”About midnight, upon a sudden (as if the moon had been eclipsed), they were environed with a black darkness; immediately after, a kind of light, as if it had been a resultancy from torches. Then appears, coming towards the church porch, the minister of the place, with a book in his hand, and after him one in a winding-sheet, whom they both knew to resemble one of their neighbours. The church doors immediately fly open, and through pass the apparitions, and then the doors clap to again. Then they seem to hear a muttering, as if it were the burial service, with a rattling of bones and noise of earth, as in the filling up of a grave. Suddenly a still silence, and immediately after the apparition of the curate again, with another of their neighbours following in a winding-sheet, and so a third, fourth, and fifth, every one attended with the same circumstances as the first.”
After the vigil both men were distressed and became ill but they still made notes on the figures they saw in the “winding-sheet”. Both agreed that they were the apparitions of three of their neighbours, one of an infant and a fifth of an old man.
Within the following year three of their neighbours did die and shortly afterward a woman in the town delivered of a child, which died likewise.
“So that now there wanted but one (the old man), to accomplish their predictions, which likewise came to pass after this manner. In that winter, about mid-January, began a sharp and long frost, during the continuance of which some of Sir John Munson’s friends in Cheshire….despatched away a foot messenger (an ancient man), with letters to him. This man, tramling this bitter weather over the mountains in Derbyshire, was nearly perished with cold, yet at last he arrived at Burton with his letters, where within a day or two he died. And these men, as soon as ever they see him, said peremptorily that he was the man whose apparition they see, and that doubtless he would die before he returned, which accordingly he did.”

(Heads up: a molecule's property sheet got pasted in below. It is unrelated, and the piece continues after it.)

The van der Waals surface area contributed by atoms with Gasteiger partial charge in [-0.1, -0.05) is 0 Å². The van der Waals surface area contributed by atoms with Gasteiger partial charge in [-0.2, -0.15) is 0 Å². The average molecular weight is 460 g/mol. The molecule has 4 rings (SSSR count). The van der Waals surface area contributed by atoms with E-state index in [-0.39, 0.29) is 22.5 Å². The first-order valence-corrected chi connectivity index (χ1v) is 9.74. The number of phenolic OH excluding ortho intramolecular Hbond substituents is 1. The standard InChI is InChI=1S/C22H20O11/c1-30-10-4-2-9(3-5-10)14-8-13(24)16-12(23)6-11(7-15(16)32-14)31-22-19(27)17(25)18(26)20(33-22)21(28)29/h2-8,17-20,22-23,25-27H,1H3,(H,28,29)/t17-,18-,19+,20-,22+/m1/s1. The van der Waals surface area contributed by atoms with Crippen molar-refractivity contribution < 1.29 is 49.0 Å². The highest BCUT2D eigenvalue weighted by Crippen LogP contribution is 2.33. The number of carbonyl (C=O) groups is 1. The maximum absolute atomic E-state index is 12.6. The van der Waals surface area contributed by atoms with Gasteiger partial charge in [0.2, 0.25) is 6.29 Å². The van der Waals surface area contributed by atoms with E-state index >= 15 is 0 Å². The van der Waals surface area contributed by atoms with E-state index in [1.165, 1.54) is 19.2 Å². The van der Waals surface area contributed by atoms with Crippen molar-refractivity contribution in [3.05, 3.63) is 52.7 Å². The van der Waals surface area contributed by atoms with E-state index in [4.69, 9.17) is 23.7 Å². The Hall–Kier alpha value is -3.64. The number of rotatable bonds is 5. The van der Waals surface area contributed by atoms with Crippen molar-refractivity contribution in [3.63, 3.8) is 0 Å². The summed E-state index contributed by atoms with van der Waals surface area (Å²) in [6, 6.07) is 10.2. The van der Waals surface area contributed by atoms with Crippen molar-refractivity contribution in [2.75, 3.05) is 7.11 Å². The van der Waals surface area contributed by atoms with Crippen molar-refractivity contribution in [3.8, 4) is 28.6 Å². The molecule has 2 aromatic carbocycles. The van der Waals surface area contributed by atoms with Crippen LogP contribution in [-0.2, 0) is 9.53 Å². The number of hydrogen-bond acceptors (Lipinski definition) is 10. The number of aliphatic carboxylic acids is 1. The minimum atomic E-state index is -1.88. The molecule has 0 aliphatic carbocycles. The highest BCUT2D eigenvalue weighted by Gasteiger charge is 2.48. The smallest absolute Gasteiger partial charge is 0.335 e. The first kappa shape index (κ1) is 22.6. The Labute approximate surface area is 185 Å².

After discovering this fascinating folklore which on face value seems to have died out, it seemed too much of a challenge and with two friends we decided to undertake a similar experiment and sit in the porches of Norman Church in and around Whitby.
It sounds far easier than it is, however we were able to obtain access and each of us sat vigil. Unfortunately year one was a complete wash out, we encountered heavy winds, rains and near freezing temperatures, little after midnight we ventured back to our beds.
During the year that we waited until our next vigil, I discovered further references to Maggie and her Whitby adventures, it stated that to actually witness the spiritual forms of those to die, you must visit the church three times, and on the final time you will be successful.
So this year, we once again sat vigil in the corresponding churches, and once again nothing happened. Maybe it’s all part and parcel of the ritual, whatever it is we’ll be there next year for the third and final time. Just maybe, like Maggie we’ll spot the spectral forms moving from church to churchyard with the hope that none of them look like us.